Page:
Table of Contents Table of Contents
Previous Page  72 / 112 Next Page
Show Menu
Previous Page 72 / 112 Next Page
Page Background


NCCN Guidelines for Patients


Prostate Cancer, Version 1.2016


Treatment guide: Monitoring

Treatment after prostatectomy

Treatment after prostatectomy

Guide 16. Treatment by M stage

Health tests

Test results

What are the options?

Main tests:

• PSA doubling time

Possible tests:

• Chest x-ray

• CT/MRI, TRUS, or both

• Bone scan

• PET scan

• Biopsy


No distant


(M0 stage)


• EBRT ± ADT for 2–3 years


• Observation




(M1 stage)


• ADT ± EBRT to distant site


• Observation

After a radical prostatectomy, your PSA level

should fall to near zero since the whole prostate

was removed. If this doesn’t happen, it may be

a sign of persistent cancer. Persistent cancer

is cancer that was not completely removed or

destroyed by initial treatment. If tests find that

your PSA level increases twice in a row after

falling to near zero, the cancer may have returned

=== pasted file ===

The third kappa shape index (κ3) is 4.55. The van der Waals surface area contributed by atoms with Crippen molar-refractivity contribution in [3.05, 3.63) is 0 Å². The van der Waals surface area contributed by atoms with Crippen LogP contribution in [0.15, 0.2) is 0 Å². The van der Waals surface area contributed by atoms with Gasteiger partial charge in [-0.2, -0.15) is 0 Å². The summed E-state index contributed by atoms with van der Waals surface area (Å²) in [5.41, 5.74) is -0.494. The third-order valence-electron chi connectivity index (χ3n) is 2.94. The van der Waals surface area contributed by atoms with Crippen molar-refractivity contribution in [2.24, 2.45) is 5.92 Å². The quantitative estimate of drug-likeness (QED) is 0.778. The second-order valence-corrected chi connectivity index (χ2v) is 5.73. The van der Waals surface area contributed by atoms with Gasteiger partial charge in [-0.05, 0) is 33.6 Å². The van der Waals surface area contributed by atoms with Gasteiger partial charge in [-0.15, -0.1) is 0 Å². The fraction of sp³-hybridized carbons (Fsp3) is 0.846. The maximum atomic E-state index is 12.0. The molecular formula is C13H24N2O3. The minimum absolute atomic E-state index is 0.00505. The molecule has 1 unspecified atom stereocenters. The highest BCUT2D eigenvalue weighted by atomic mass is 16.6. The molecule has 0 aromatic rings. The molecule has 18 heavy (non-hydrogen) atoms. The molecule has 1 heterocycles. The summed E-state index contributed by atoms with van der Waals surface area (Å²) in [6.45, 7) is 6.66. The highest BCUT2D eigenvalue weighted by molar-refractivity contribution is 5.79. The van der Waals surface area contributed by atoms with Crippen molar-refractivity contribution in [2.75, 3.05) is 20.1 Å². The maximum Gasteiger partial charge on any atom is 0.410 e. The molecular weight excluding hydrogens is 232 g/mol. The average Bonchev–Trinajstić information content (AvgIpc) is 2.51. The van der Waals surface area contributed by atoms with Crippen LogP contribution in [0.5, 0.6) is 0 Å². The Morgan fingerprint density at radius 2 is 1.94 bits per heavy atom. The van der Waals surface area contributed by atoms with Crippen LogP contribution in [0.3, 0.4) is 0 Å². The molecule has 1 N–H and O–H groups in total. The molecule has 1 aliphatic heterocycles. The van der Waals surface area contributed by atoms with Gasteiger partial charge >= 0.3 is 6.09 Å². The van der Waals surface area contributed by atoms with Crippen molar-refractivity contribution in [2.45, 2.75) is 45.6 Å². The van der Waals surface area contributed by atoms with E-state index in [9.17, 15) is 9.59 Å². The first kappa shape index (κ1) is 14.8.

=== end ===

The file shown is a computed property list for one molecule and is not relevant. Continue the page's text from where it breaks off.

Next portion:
Guide 16

lists the tests and treatment options

when PSA scores or a DRE suggest there’s

cancer. Since high PSA levels don’t always mean

cancer is present, tests to find distant metastases

may be done. A fast PSA doubling time is a sign

of aggressive cancer with possible spread to the

bone. A chest x-ray, CT, MRI, or TRUS may be

used to look for cancer spread to lymph nodes or

other organs. A bone scan shows if the cancer has

spread to the bone. It is usually done when there

are symptoms of bone metastases or when your

PSA level is rising quickly.

If imaging tests suggest there’s cancer near to

where the prostate was, a biopsy can be used to

confirm if cancer is present. A biopsy may be done

under the guidance of MRI images combined with

real-time ultrasound images. This type of biopsy is

called MRI-US fusion biopsy and may help detect

higher-grade cancers. Higher-grade cancers

include those with Gleason score 7 through 10.

If there is little reason to suspect distant

metastases, EBRT with or without long-term

ADT is advised. However, observation may be a

better choice depending on your overall health

and personal wishes. For long-term ADT, an

LHRH antagonist or LHRH agonist may be used.

However, doctors often use CAB, which includes

an antiandrogen. Side effects may be worse with

CAB, but CAB may control cancer growth for a

longer period of time. If you will receive ADT, it will

be given before, during, and after radiation therapy

for a total of 2 to 3 years.